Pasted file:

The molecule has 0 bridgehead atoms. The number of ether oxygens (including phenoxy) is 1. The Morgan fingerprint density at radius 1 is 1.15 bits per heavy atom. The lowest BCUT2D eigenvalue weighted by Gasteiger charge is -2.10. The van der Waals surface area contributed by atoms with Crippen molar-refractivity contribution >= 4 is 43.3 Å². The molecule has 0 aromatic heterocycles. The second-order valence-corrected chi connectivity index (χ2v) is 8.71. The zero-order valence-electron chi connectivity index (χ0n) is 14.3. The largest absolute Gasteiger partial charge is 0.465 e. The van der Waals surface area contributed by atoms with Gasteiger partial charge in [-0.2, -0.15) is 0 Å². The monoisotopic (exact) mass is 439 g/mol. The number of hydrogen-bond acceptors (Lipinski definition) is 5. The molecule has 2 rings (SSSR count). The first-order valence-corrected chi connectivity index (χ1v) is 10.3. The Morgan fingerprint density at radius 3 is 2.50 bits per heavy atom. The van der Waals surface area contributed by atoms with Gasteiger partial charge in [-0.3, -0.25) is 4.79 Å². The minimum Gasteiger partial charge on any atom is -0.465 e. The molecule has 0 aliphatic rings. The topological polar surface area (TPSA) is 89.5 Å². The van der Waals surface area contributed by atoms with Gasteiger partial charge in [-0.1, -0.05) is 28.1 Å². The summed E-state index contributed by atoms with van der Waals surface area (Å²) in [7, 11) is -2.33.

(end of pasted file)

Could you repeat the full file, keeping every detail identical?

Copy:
The molecule has 0 bridgehead atoms. The number of ether oxygens (including phenoxy) is 1. The Morgan fingerprint density at radius 1 is 1.15 bits per heavy atom. The lowest BCUT2D eigenvalue weighted by Gasteiger charge is -2.10. The van der Waals surface area contributed by atoms with Crippen molar-refractivity contribution >= 4 is 43.3 Å². The molecule has 0 aromatic heterocycles. The second-order valence-corrected chi connectivity index (χ2v) is 8.71. The zero-order valence-electron chi connectivity index (χ0n) is 14.3. The largest absolute Gasteiger partial charge is 0.465 e. The van der Waals surface area contributed by atoms with Gasteiger partial charge in [-0.2, -0.15) is 0 Å². The monoisotopic (exact) mass is 439 g/mol. The number of hydrogen-bond acceptors (Lipinski definition) is 5. The molecule has 2 rings (SSSR count). The first-order valence-corrected chi connectivity index (χ1v) is 10.3. The Morgan fingerprint density at radius 3 is 2.50 bits per heavy atom. The van der Waals surface area contributed by atoms with Gasteiger partial charge in [-0.3, -0.25) is 4.79 Å². The minimum Gasteiger partial charge on any atom is -0.465 e. The molecule has 0 aliphatic rings. The topological polar surface area (TPSA) is 89.5 Å². The van der Waals surface area contributed by atoms with Gasteiger partial charge in [-0.1, -0.05) is 28.1 Å². The summed E-state index contributed by atoms with van der Waals surface area (Å²) in [7, 11) is -2.33.